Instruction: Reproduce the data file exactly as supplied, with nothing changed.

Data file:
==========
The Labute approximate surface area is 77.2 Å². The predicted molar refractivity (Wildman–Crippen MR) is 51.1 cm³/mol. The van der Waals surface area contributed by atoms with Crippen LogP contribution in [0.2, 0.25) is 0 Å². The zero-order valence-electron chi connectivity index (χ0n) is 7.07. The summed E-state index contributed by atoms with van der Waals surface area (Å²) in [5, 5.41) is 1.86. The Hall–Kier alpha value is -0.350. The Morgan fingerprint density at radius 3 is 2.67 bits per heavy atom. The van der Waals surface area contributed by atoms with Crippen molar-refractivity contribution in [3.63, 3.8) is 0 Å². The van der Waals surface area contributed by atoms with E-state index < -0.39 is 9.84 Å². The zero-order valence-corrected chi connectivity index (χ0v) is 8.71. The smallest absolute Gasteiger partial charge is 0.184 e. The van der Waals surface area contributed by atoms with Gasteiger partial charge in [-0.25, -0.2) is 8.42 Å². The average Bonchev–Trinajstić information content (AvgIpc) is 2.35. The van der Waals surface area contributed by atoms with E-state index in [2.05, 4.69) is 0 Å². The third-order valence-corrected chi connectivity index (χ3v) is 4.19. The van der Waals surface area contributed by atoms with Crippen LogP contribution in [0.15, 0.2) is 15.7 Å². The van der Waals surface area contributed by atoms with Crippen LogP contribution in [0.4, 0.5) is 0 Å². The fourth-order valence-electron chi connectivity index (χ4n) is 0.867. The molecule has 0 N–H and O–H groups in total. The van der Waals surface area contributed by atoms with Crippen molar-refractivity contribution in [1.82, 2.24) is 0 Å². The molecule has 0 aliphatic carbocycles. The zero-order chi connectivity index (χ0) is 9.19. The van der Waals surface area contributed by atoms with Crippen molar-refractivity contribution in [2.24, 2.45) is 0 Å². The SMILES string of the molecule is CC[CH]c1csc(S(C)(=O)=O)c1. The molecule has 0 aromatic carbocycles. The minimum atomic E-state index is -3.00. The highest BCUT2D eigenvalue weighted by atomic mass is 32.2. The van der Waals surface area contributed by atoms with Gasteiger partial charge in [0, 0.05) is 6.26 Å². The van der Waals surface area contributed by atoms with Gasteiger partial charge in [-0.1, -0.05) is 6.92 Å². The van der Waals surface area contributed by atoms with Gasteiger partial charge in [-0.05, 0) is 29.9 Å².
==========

The Labute approximate surface area is 77.2 Å². The predicted molar refractivity (Wildman–Crippen MR) is 51.1 cm³/mol. The van der Waals surface area contributed by atoms with Crippen LogP contribution in [0.2, 0.25) is 0 Å². The zero-order valence-electron chi connectivity index (χ0n) is 7.07. The summed E-state index contributed by atoms with van der Waals surface area (Å²) in [5, 5.41) is 1.86. The Hall–Kier alpha value is -0.350. The Morgan fingerprint density at radius 3 is 2.67 bits per heavy atom. The van der Waals surface area contributed by atoms with Crippen molar-refractivity contribution in [3.63, 3.8) is 0 Å². The van der Waals surface area contributed by atoms with E-state index < -0.39 is 9.84 Å². The zero-order valence-corrected chi connectivity index (χ0v) is 8.71. The smallest absolute Gasteiger partial charge is 0.184 e. The van der Waals surface area contributed by atoms with Gasteiger partial charge in [-0.25, -0.2) is 8.42 Å². The average Bonchev–Trinajstić information content (AvgIpc) is 2.35. The van der Waals surface area contributed by atoms with E-state index in [2.05, 4.69) is 0 Å². The third-order valence-corrected chi connectivity index (χ3v) is 4.19. The van der Waals surface area contributed by atoms with Crippen LogP contribution in [0.15, 0.2) is 15.7 Å². The van der Waals surface area contributed by atoms with Crippen LogP contribution in [0.4, 0.5) is 0 Å². The fourth-order valence-electron chi connectivity index (χ4n) is 0.867. The molecule has 0 N–H and O–H groups in total. The van der Waals surface area contributed by atoms with Crippen molar-refractivity contribution in [1.82, 2.24) is 0 Å². The molecule has 0 aliphatic carbocycles. The zero-order chi connectivity index (χ0) is 9.19. The van der Waals surface area contributed by atoms with Crippen molar-refractivity contribution in [2.24, 2.45) is 0 Å². The SMILES string of the molecule is CC[CH]c1csc(S(C)(=O)=O)c1. The molecule has 0 aromatic carbocycles. The minimum atomic E-state index is -3.00. The highest BCUT2D eigenvalue weighted by atomic mass is 32.2. The van der Waals surface area contributed by atoms with Gasteiger partial charge in [0, 0.05) is 6.26 Å². The van der Waals surface area contributed by atoms with Gasteiger partial charge in [-0.1, -0.05) is 6.92 Å². The van der Waals surface area contributed by atoms with Gasteiger partial charge in [-0.05, 0) is 29.9 Å².